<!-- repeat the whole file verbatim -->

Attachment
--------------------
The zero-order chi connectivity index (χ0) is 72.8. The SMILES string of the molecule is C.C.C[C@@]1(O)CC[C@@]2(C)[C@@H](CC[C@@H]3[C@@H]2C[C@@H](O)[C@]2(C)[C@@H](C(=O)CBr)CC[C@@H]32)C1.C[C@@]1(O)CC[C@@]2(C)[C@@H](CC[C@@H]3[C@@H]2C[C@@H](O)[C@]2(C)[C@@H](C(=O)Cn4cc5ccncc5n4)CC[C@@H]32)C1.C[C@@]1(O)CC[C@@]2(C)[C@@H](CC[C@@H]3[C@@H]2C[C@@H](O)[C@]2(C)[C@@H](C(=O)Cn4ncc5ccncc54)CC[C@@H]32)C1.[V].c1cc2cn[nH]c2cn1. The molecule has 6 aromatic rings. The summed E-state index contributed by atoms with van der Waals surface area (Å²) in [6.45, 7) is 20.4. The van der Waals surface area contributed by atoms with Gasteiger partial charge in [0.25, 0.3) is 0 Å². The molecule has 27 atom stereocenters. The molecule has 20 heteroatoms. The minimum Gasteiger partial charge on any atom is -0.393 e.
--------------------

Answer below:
The zero-order chi connectivity index (χ0) is 72.8. The SMILES string of the molecule is C.C.C[C@@]1(O)CC[C@@]2(C)[C@@H](CC[C@@H]3[C@@H]2C[C@@H](O)[C@]2(C)[C@@H](C(=O)CBr)CC[C@@H]32)C1.C[C@@]1(O)CC[C@@]2(C)[C@@H](CC[C@@H]3[C@@H]2C[C@@H](O)[C@]2(C)[C@@H](C(=O)Cn4cc5ccncc5n4)CC[C@@H]32)C1.C[C@@]1(O)CC[C@@]2(C)[C@@H](CC[C@@H]3[C@@H]2C[C@@H](O)[C@]2(C)[C@@H](C(=O)Cn4ncc5ccncc54)CC[C@@H]32)C1.[V].c1cc2cn[nH]c2cn1. The molecule has 6 aromatic rings. The summed E-state index contributed by atoms with van der Waals surface area (Å²) in [6.45, 7) is 20.4. The van der Waals surface area contributed by atoms with Gasteiger partial charge in [0.25, 0.3) is 0 Å². The molecule has 27 atom stereocenters. The molecule has 20 heteroatoms. The minimum Gasteiger partial charge on any atom is -0.393 e.